The concept of defense in depth adds extra layers of protection to infrastructure security. This involves numerous independent methods that defend against an attack. It creates redundancy so that if one method fails, another is there to take its place.

Use a public cloud provider you can trust. Google Cloud Platform (GCP), Amazon Web Services (AWS), and Microsoft Azure are the established leaders in this area, and they are all viable infrastructure solutions. These providers have large security teams that keep their cloud infrastructure safe and they undergo regular audits to ensure there are no issues. 

Determine what risks your organization is willing to take in regards to the data you store. Avoid storing anything you don’t actually need for your service to function properly. Things like credit card numbers, social security numbers, and bank account numbers may be unnecessary day-to-day in your application. That’s why Pathwire partners with a third-party payment processor to handle all financial transactions on our behalf, which reduces our risk considerably.

5. Trust

Through acquisitions, Pathwire added two new applications to its product offerings in less than two years. With those acquisitions came a sudden increase in users. As a SaaS company, we are responsible for safeguarding the data and privacy of our customers as well as preventing attacks on the application that start with security weaknesses among users.

Having a dedicated team focused on building features to enhance customer trusts keeps the software ahead of exploits. Empower your customers to be security-minded while using your app. Provide functionality such as the ability to view logs natively in the app, see the locations they last logged in from, and revoke outstanding sessions.

As your customer base grows so does your attack surface. Continually analyze your risks as your customer needs change. This means critically thinking through ways to address specific risks around the use of your platform. Provide options for multi-factor authentication and single sign on (SSO) so customers can select the authentication options that map best to their risk profiles.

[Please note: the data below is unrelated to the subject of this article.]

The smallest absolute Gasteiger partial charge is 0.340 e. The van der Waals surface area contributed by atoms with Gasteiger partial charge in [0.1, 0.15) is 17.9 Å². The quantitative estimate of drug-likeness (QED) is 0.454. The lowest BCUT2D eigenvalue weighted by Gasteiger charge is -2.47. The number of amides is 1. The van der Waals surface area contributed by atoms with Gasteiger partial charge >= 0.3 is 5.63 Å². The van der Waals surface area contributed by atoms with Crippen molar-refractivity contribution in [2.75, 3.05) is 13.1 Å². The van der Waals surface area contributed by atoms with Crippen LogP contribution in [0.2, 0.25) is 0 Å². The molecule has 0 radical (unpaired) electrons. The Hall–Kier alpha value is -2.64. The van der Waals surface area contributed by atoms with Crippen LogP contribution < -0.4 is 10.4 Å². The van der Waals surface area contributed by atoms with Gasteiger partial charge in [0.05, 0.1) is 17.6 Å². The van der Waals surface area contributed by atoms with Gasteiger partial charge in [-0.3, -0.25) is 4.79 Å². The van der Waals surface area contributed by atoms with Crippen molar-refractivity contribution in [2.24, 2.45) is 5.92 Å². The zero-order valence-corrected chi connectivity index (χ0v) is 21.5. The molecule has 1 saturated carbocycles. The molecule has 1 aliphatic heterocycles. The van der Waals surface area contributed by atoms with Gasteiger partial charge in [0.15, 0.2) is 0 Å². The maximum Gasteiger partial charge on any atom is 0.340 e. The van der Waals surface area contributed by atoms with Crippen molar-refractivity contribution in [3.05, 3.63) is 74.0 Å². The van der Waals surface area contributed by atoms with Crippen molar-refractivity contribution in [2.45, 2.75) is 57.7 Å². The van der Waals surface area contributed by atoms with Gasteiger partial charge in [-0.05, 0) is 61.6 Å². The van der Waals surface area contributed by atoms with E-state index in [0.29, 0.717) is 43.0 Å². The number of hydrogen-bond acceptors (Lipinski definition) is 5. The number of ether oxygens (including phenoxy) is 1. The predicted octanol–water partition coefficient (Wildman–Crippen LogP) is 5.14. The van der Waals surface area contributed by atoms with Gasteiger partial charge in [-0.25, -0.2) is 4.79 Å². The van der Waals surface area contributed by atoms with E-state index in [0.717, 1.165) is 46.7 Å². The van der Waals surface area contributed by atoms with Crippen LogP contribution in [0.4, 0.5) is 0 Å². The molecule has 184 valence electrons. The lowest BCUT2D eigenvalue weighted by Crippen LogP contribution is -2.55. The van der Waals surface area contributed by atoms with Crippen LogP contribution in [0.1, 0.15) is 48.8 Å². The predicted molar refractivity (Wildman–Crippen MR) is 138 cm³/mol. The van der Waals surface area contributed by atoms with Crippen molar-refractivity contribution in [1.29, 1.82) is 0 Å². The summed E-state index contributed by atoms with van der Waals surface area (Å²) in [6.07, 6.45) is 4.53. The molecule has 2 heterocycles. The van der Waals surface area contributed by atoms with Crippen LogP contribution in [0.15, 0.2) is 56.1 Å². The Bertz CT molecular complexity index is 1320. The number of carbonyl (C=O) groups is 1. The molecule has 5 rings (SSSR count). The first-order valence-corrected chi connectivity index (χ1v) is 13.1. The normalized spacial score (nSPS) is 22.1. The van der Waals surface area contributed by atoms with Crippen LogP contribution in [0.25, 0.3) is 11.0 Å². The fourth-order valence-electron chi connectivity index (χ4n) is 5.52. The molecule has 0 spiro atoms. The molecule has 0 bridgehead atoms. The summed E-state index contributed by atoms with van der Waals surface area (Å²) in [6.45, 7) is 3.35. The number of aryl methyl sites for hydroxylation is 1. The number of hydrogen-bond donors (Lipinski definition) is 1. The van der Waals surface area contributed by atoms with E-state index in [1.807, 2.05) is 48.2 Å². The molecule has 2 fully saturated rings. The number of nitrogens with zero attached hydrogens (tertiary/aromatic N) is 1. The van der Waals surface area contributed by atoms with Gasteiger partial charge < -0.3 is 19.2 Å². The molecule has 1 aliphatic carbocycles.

Pathwire utilizes login challenges to add an extra layer of security. A 2019 NYU study on Google’s use of login challenges found that device challenges stopped 94% of phishing attempts and 100% of automated attacks.

Privacy, compliance, and anti-abuse

Anti-abuse measures, as well as compliance with privacy laws such as the General Data Protection Regulation (GDPR) and the California Consumer Privacy Act (CCPA), should be top of mind. These laws and regulations are always changing so be sure to stay up to date so you can remain in compliance.

Keeping bad actors out is crucial for a communication platform like Pathwire. The core reason our business exists is that SMTP, the protocol used to send email, can be easily exploited and abused. Brands rely on us to support a good sender reputation and maximize email deliverability. Therefore, we must keep spammers at bay. That’s why we’ve built a trustworthy email infrastructure for brands working to create connected experiences.

Pathwire pairs powerful, built-to-scale infrastructure with reliable humans to send more than 240 billion emails for our customers every year. Our experts understand the data privacy and security requirements unique to where you and your subscribers are. Sinch, a global CPaaS leader, entered into an agreement to acquire Pathwire on September 30.

Find out why more than 100,000 customers work with Pathwire to build great apps and email programs.